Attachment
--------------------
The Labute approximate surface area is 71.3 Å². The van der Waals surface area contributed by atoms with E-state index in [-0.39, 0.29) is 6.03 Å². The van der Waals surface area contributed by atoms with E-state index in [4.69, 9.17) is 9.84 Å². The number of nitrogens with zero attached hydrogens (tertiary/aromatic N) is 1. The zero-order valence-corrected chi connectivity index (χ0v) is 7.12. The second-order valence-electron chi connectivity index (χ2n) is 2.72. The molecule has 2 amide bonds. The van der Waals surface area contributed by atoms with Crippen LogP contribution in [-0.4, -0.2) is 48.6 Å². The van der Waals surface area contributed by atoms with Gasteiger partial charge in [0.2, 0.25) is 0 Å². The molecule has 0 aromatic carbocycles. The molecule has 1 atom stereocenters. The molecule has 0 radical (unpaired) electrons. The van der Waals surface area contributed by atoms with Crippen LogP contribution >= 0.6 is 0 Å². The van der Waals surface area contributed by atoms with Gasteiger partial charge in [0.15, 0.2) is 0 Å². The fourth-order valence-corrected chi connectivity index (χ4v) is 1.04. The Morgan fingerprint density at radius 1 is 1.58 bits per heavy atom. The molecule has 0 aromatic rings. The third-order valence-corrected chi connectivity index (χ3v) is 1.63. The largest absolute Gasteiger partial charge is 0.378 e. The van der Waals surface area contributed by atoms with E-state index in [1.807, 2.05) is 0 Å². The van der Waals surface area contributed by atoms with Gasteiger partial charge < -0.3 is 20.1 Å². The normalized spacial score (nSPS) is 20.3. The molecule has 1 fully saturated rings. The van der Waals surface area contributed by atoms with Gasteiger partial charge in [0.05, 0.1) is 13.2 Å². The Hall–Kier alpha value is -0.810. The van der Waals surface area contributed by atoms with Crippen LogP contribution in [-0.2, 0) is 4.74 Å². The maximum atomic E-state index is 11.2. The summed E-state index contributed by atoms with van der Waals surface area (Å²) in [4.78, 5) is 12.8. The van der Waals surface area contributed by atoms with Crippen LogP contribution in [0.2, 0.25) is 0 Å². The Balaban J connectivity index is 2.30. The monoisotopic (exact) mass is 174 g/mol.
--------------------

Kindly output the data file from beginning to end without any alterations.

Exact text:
The Labute approximate surface area is 71.3 Å². The van der Waals surface area contributed by atoms with E-state index in [-0.39, 0.29) is 6.03 Å². The van der Waals surface area contributed by atoms with E-state index in [4.69, 9.17) is 9.84 Å². The number of nitrogens with zero attached hydrogens (tertiary/aromatic N) is 1. The zero-order valence-corrected chi connectivity index (χ0v) is 7.12. The second-order valence-electron chi connectivity index (χ2n) is 2.72. The molecule has 2 amide bonds. The van der Waals surface area contributed by atoms with Crippen LogP contribution in [-0.4, -0.2) is 48.6 Å². The van der Waals surface area contributed by atoms with Gasteiger partial charge in [0.2, 0.25) is 0 Å². The molecule has 0 aromatic carbocycles. The molecule has 1 atom stereocenters. The molecule has 0 radical (unpaired) electrons. The van der Waals surface area contributed by atoms with Crippen LogP contribution >= 0.6 is 0 Å². The van der Waals surface area contributed by atoms with Gasteiger partial charge in [0.15, 0.2) is 0 Å². The fourth-order valence-corrected chi connectivity index (χ4v) is 1.04. The Morgan fingerprint density at radius 1 is 1.58 bits per heavy atom. The molecule has 0 aromatic rings. The third-order valence-corrected chi connectivity index (χ3v) is 1.63. The largest absolute Gasteiger partial charge is 0.378 e. The van der Waals surface area contributed by atoms with E-state index in [1.807, 2.05) is 0 Å². The van der Waals surface area contributed by atoms with Gasteiger partial charge < -0.3 is 20.1 Å². The normalized spacial score (nSPS) is 20.3. The molecule has 1 fully saturated rings. The van der Waals surface area contributed by atoms with Gasteiger partial charge in [0.05, 0.1) is 13.2 Å². The Hall–Kier alpha value is -0.810. The van der Waals surface area contributed by atoms with Crippen LogP contribution in [-0.2, 0) is 4.74 Å². The maximum atomic E-state index is 11.2. The summed E-state index contributed by atoms with van der Waals surface area (Å²) in [4.78, 5) is 12.8. The van der Waals surface area contributed by atoms with Crippen LogP contribution in [0.2, 0.25) is 0 Å². The Balaban J connectivity index is 2.30. The monoisotopic (exact) mass is 174 g/mol.